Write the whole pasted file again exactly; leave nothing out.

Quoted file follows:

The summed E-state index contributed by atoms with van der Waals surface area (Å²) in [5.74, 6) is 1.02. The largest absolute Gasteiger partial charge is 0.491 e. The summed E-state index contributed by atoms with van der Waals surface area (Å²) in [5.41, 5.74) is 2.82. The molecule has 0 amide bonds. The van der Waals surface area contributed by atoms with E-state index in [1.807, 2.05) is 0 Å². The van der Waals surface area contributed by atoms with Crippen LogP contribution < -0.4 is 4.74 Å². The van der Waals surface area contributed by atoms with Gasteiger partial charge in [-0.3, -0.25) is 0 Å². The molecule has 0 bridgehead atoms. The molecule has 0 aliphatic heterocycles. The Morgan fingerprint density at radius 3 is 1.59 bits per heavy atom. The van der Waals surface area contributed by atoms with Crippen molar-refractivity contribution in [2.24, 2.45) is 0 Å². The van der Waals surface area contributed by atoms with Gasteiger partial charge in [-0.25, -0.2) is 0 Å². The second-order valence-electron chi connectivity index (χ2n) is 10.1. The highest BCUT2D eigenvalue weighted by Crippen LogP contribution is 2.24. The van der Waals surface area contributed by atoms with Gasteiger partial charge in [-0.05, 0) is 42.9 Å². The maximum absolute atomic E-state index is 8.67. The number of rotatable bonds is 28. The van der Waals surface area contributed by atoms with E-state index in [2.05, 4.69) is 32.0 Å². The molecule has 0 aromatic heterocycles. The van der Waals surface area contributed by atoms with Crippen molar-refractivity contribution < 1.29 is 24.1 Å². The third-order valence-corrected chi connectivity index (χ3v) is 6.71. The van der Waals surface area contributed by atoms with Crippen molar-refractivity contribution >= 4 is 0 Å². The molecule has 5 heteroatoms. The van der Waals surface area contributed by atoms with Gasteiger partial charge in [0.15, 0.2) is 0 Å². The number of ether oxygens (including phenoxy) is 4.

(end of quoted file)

The summed E-state index contributed by atoms with van der Waals surface area (Å²) in [5.74, 6) is 1.02. The largest absolute Gasteiger partial charge is 0.491 e. The summed E-state index contributed by atoms with van der Waals surface area (Å²) in [5.41, 5.74) is 2.82. The molecule has 0 amide bonds. The van der Waals surface area contributed by atoms with E-state index in [1.807, 2.05) is 0 Å². The van der Waals surface area contributed by atoms with Crippen LogP contribution < -0.4 is 4.74 Å². The van der Waals surface area contributed by atoms with Gasteiger partial charge in [-0.3, -0.25) is 0 Å². The molecule has 0 bridgehead atoms. The molecule has 0 aliphatic heterocycles. The Morgan fingerprint density at radius 3 is 1.59 bits per heavy atom. The van der Waals surface area contributed by atoms with Crippen molar-refractivity contribution in [2.24, 2.45) is 0 Å². The van der Waals surface area contributed by atoms with Gasteiger partial charge in [-0.25, -0.2) is 0 Å². The second-order valence-electron chi connectivity index (χ2n) is 10.1. The highest BCUT2D eigenvalue weighted by Crippen LogP contribution is 2.24. The van der Waals surface area contributed by atoms with Gasteiger partial charge in [-0.05, 0) is 42.9 Å². The maximum absolute atomic E-state index is 8.67. The number of rotatable bonds is 28. The van der Waals surface area contributed by atoms with E-state index in [2.05, 4.69) is 32.0 Å². The molecule has 0 aromatic heterocycles. The van der Waals surface area contributed by atoms with Crippen molar-refractivity contribution < 1.29 is 24.1 Å². The third-order valence-corrected chi connectivity index (χ3v) is 6.71. The van der Waals surface area contributed by atoms with Crippen molar-refractivity contribution >= 4 is 0 Å². The molecule has 5 heteroatoms. The van der Waals surface area contributed by atoms with Gasteiger partial charge in [0.15, 0.2) is 0 Å². The number of ether oxygens (including phenoxy) is 4.